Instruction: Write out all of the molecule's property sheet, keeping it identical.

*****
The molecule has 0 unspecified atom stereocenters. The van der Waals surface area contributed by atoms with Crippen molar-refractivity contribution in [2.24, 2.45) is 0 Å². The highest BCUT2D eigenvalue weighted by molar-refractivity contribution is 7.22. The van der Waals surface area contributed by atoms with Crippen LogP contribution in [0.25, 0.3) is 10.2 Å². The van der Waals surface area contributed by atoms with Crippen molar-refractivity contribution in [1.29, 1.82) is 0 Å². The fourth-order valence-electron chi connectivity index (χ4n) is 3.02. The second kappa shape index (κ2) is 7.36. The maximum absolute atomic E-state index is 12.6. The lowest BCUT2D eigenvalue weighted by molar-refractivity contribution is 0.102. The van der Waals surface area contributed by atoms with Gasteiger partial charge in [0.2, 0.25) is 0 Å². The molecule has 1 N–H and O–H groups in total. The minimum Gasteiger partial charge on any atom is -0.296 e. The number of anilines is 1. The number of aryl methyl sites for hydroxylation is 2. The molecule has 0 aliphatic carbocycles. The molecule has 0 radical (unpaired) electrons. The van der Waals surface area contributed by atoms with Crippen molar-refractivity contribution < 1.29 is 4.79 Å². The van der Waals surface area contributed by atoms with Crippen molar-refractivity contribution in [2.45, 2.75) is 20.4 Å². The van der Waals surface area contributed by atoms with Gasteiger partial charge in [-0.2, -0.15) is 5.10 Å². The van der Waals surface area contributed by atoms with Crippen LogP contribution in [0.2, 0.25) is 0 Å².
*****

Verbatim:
The molecule has 0 unspecified atom stereocenters. The van der Waals surface area contributed by atoms with Crippen molar-refractivity contribution in [2.24, 2.45) is 0 Å². The highest BCUT2D eigenvalue weighted by molar-refractivity contribution is 7.22. The van der Waals surface area contributed by atoms with Crippen LogP contribution in [0.25, 0.3) is 10.2 Å². The van der Waals surface area contributed by atoms with Crippen molar-refractivity contribution in [1.29, 1.82) is 0 Å². The fourth-order valence-electron chi connectivity index (χ4n) is 3.02. The second kappa shape index (κ2) is 7.36. The maximum absolute atomic E-state index is 12.6. The lowest BCUT2D eigenvalue weighted by molar-refractivity contribution is 0.102. The van der Waals surface area contributed by atoms with Gasteiger partial charge in [0.2, 0.25) is 0 Å². The molecule has 1 N–H and O–H groups in total. The minimum Gasteiger partial charge on any atom is -0.296 e. The number of anilines is 1. The number of aryl methyl sites for hydroxylation is 2. The molecule has 0 aliphatic carbocycles. The molecule has 0 radical (unpaired) electrons. The van der Waals surface area contributed by atoms with Crippen molar-refractivity contribution < 1.29 is 4.79 Å². The van der Waals surface area contributed by atoms with Crippen molar-refractivity contribution in [2.45, 2.75) is 20.4 Å². The van der Waals surface area contributed by atoms with Gasteiger partial charge in [-0.2, -0.15) is 5.10 Å². The van der Waals surface area contributed by atoms with Crippen LogP contribution in [0.2, 0.25) is 0 Å².